Logging in to the machine specified, we see a banner and have a bash shell, and listing the contents of the homedir we can see we have three files, a binary, a C source file (of the binary) and the flag file.

$ ssh fd@pwnable.kr -p2222
fd@pwnable.kr's password: 
 ____  __    __  ____    ____  ____   _        ___      __  _  ____  
|    \|  |__|  ||    \  /    ||    \ | |      /  _]    |  |/ ]|    \ 
|  o  )  |  |  ||  _  ||  o  ||  o  )| |     /  [_     |  ' / |  D  )
|   _/|  |  |  ||  |  ||     ||     || |___ |    _]    |    \ |    / 
|  |  |  `  '  ||  |  ||  _  ||  O  ||     ||   [_  __ |     \|    \ 
|  |   \      / |  |  ||  |  ||     ||     ||     ||  ||  .  ||  .  \
|__|    \_/\_/  |__|__||__|__||_____||_____||_____||__||__|\_||__|\_|
                                                                     
- Site admin : daehee87.kr@gmail.com
Last login: Sat Feb 17 06:54:22 2018 from 121.125.207.90
fd@ubuntu:~$ ls
fd  fd.c  flag
fd@ubuntu:~$ 

Checking the ownership of the files yields the following:

fd@ubuntu:~$ ls -l
total 16
-r-sr-x--- 1 fd_pwn fd   7322 Jun 11  2014 fd
-rw-r--r-- 1 root   root  418 Jun 11  2014 fd.c
-r--r----- 1 fd_pwn root   50 Jun 11  2014 flag

So we know that the ‘fd’ executable has the SUID bit set, and will run as fd_pwn. We can’t access the flag directly, as it’s owned by fd_pwn, but presumably we can subvert the execution of the fd binary and access the flag file as the user that owns it. A quick look at the source of fd yields a contrived exploitable example, but one that still requires a couple of insights to solve:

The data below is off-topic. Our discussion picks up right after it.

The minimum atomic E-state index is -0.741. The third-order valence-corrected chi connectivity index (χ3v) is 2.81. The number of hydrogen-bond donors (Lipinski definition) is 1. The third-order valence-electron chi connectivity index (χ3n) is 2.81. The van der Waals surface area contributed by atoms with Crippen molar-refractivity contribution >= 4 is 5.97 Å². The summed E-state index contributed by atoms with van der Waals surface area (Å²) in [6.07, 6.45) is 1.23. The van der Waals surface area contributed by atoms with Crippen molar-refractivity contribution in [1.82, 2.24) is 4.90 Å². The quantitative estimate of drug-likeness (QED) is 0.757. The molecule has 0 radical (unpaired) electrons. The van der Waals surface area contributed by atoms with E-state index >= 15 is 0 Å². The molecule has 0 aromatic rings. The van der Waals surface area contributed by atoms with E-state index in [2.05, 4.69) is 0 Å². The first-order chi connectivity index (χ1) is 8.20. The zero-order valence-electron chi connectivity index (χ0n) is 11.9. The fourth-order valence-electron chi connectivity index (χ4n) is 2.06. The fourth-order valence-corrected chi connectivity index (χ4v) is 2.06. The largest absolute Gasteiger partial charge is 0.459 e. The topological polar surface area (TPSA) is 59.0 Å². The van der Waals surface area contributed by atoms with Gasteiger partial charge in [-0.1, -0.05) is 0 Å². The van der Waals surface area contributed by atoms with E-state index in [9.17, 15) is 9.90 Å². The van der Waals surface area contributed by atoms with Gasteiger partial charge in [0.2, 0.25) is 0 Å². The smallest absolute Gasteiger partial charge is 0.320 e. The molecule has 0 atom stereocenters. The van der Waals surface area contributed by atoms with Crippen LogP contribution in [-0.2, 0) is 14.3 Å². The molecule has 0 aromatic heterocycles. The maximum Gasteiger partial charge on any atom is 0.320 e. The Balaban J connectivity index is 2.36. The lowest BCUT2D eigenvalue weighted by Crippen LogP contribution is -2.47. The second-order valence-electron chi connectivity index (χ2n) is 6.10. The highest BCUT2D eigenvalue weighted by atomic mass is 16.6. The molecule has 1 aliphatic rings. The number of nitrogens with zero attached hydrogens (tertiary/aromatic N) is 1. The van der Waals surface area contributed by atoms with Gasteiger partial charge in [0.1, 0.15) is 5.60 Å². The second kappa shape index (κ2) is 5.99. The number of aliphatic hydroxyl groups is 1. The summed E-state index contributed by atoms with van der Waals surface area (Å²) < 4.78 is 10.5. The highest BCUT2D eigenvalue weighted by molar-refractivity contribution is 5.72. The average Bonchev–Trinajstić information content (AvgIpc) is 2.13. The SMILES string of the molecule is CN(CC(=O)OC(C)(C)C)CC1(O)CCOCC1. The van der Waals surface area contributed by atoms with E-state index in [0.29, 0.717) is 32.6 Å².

#include 
#include 
#include 
char buf[32];
int main(int argc, char* argv[], char* envp[]){
        if(argc<2){
                printf("pass argv[1] a number\n");
                return 0;
        }
        int fd = atoi( argv[1] ) - 0x1234;
        int len = 0;
        len = read(fd, buf, 32);
        if(!strcmp("LETMEWIN\n", buf)){
                printf("good job :)\n");
                system("/bin/cat flag");
                exit(0);
        }
        printf("learn about Linux file IO\n");
        return 0;

}

The important call here is to read(), where data is read into a buffer from a file descriptor obtained by converting the user supplied string to integer and subtracting 0x1234 (4660 in decimal). If you're unfamiliar with linux's file descriptors read this first. The key insight is that processes in linux have numerical file descriptors assigned to them, by default each has 3 (0, 1 and 2) corresponding to STDIN, STDOUT and STDERR. In theory, if we can make the read() call obtain its data from the file descriptor 0, it can be tricked into obtaining data from standard input and placing it in the character buffer 'buf'. We can then simply supply the string LETMEWIN on the command line and obtain the flag. Supplying 4660 as the user input results in the fd being 0, and prompts for a string. And we're done!

fd@ubuntu:~$ ./fd 4660
LETMEWIN
good job :)
mommy! I think I know what a file descriptor is!!